EESB05 - Chapter 3.docx

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Department
Environmental Science
Course
EESB05H3
Professor
Marney Isaac
Semester
Fall

Description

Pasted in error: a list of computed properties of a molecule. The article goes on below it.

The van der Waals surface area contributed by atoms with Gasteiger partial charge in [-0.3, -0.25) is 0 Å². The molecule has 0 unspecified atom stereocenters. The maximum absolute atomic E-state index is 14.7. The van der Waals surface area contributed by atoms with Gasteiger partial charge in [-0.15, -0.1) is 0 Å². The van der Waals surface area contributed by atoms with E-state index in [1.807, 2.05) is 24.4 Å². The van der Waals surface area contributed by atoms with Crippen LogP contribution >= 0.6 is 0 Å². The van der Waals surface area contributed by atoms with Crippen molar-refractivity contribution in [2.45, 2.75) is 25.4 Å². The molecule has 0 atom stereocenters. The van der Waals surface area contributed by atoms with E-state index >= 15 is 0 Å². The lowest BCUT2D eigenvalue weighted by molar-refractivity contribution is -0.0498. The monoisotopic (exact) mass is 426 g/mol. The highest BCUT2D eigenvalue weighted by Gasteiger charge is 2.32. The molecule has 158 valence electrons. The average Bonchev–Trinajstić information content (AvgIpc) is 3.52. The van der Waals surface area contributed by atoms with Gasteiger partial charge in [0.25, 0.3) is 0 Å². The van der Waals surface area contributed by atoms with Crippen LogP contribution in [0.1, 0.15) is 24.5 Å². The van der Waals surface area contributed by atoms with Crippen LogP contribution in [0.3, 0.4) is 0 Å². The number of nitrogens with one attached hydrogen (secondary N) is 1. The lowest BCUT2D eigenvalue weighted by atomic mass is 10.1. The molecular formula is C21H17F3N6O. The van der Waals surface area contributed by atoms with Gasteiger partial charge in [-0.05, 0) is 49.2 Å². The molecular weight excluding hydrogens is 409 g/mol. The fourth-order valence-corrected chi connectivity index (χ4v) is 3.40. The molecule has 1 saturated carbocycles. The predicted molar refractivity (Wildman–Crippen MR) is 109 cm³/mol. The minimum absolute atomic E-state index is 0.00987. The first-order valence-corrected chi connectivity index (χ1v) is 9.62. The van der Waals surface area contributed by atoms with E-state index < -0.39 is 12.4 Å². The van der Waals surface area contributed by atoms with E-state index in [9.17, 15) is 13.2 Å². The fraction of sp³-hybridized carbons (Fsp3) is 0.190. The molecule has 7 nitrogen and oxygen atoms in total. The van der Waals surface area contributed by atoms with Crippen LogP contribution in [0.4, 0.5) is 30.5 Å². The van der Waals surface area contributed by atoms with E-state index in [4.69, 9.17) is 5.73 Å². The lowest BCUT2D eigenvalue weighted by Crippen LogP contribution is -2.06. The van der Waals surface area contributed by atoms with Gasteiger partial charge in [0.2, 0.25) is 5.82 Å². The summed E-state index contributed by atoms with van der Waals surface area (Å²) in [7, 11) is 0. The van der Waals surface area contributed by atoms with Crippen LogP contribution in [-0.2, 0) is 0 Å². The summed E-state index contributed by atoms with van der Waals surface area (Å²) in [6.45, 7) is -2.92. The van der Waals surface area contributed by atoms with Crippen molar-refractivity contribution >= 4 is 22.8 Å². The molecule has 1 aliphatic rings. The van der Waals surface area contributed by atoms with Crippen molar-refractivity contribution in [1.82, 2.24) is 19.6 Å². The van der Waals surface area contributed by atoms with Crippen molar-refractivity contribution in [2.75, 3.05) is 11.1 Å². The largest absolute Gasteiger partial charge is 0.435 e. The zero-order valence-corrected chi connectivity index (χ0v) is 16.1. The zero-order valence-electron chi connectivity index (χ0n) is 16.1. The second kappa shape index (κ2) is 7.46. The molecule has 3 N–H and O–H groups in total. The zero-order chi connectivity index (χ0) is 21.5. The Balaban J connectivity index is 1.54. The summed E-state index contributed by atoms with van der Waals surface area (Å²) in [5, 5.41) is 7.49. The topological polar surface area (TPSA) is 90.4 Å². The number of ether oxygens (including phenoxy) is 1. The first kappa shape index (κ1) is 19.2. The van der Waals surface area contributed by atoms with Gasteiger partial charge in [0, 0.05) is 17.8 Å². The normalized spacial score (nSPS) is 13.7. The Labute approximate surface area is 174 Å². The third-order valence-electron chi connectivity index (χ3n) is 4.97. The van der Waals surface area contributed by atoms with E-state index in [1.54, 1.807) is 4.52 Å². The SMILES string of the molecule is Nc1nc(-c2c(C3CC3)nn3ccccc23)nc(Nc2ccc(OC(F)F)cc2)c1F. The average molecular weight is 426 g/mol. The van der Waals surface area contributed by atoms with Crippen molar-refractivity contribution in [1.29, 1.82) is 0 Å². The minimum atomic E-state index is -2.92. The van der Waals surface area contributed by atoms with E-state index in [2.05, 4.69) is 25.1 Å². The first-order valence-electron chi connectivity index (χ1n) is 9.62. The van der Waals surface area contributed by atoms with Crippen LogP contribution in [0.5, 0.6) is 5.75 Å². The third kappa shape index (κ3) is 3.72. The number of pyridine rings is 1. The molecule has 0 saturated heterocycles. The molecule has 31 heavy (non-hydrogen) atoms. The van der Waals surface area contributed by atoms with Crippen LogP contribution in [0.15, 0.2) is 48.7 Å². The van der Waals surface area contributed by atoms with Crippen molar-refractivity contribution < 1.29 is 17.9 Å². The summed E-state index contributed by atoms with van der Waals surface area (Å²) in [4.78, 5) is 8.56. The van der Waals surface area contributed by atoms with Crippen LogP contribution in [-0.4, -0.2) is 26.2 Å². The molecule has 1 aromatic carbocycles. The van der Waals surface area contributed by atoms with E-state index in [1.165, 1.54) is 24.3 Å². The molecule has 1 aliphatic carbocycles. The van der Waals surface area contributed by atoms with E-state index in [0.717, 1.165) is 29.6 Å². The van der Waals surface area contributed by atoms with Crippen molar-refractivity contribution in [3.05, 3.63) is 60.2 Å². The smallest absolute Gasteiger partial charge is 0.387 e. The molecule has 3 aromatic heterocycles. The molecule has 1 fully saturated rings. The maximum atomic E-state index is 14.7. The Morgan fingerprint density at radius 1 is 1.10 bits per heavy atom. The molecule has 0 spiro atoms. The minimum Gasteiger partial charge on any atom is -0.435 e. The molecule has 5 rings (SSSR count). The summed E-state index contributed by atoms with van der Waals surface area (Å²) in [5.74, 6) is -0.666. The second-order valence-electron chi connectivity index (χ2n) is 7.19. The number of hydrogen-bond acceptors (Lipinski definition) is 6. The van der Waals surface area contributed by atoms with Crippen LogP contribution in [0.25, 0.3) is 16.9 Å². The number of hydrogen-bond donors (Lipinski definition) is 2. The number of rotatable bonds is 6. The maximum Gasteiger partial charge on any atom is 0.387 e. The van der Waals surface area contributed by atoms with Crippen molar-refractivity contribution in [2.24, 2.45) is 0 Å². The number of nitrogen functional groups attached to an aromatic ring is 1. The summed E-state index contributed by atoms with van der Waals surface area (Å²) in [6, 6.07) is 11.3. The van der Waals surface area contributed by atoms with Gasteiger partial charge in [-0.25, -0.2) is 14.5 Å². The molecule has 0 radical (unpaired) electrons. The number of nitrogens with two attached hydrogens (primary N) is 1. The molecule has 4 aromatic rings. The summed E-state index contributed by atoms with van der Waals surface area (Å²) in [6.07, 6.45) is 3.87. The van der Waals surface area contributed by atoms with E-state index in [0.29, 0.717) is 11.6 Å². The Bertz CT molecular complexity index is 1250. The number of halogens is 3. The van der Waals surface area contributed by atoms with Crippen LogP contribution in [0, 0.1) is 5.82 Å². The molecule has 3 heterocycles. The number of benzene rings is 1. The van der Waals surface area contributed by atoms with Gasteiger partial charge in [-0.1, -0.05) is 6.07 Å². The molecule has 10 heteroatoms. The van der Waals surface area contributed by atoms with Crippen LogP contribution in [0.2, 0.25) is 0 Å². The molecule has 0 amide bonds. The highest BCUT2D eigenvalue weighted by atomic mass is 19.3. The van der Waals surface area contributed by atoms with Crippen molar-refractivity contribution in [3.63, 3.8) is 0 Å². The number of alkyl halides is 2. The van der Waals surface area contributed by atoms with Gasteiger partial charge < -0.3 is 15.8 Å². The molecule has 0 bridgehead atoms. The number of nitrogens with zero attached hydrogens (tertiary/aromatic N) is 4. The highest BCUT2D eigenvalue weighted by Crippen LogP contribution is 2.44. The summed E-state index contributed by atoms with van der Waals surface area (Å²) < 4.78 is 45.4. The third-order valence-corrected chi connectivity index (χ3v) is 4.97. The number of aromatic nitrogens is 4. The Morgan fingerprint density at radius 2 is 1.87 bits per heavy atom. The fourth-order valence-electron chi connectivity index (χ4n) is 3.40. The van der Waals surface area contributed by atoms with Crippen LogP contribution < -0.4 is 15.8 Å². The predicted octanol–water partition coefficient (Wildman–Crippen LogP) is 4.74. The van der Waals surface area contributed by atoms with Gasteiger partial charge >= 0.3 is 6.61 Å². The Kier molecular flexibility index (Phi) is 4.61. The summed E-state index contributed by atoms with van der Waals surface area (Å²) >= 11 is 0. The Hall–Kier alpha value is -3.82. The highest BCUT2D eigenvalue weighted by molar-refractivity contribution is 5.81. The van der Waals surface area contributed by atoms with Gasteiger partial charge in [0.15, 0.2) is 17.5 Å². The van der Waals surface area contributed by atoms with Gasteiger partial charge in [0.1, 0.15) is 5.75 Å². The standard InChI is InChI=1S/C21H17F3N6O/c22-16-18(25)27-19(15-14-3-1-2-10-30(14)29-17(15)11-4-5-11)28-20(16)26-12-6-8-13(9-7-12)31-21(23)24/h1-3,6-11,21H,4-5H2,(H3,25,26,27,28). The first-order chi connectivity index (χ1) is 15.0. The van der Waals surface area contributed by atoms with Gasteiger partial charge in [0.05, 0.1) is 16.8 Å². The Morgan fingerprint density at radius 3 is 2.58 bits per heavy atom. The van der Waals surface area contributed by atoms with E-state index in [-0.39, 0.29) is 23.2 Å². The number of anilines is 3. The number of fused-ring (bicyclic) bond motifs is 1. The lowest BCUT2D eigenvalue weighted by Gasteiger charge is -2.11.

EESB05 Chapter 3: Soil Classification PEDON, POLYPEDON and SERIES - “A Soil” is a natural body - A soil individual in terms of a 3-D unit is called a pedon, the smallest sampling unit - Soil unit in landscape consists of a group of similar pedons (polypedons) - “The Soil” is a collection of all these natural bodies that is distinct from water, solid rock, and other natural parts of the Earth’s crust Soil individual – a group of similar pedons large enough to be a landscape - Soil individuals have soil profiles, and those that fall within a particular horizon range are called soil series Groupings of Soils - Soil taxonomy is a classification system used to address all soils in the world SOIL ORDERS Why do we classify soils? - Organize information about soils - Predict behaviour of similar soils elsewhere - Create universal language of soils - Group or label soils into categories based on appearance and form (horizon characteristics) - Soils are highly variable and diverse, and they are assigned to orders, largely based on the presence or absence of major horizons - “sols” mean “soil” in Latin (solum) - Entisols have no profile layering and have the least development - Young soils - Soils with parent material having not reacted to soil-forming factors - Fresh lava flows allows little time for soil formation - Extremely dry conditions inhibit soil formation - Saturation of water may delay soil formation - Oxisols are deeply weathered soils of the humid tropics, greatest soil development - The Canadian system horizon characteristics that arise from soil forming processes to classify 10 major soils - These are all linked to the 5 soil forming factors, S = f (t, pm, c, o, r) The Canadian System Soil Order Major Diagnostic Features Regosols - New soil - Small Ah Horizon, (h = humus, the breakdown from organic material) - Little development from organic input - Has a Ck Horizon, (k = calcium) * Regosols have Ah and Ck Horizon, no B Horizon Brunisols - Acids develop in Ah Horizon, gets washed down into B Horizon - Has a Bm Horizon, (m = maturing) * Brunisols characterized by the Bm Horizon Luvisols - Fully developed soils in Southern Ontario - Contains white layer, Ae Horizon (e = eluviated) - Bt Horizon, (t = textured) and Ck Horizon - Bt is the Cs that eluviated clay out of Ae Horizon * Do not look at Ae because other Horizons may also have Ae. * Luvisols characterized by presence of Bt layer Podzols - Fully developed soils in Northern Ontario - Bf Horizon, reddish colour - Eluviation of iron and aluminum oxides - Coniferous trees found mostly in Northern Ontario, needles that fall from the trees contain a lot of limnen and acids - Needles decompose slowly and release these acids that bind to aluminum and iron by eluviations * Podzols characterized by presence of Bf layer, reddish colour Gleysols - g = gleying, the process of oxidation and reduction - Caused by changing topography and fluctuation of groundwater/water table which results in “gleying” - Lower depression = water saturation and anaerobic conditions
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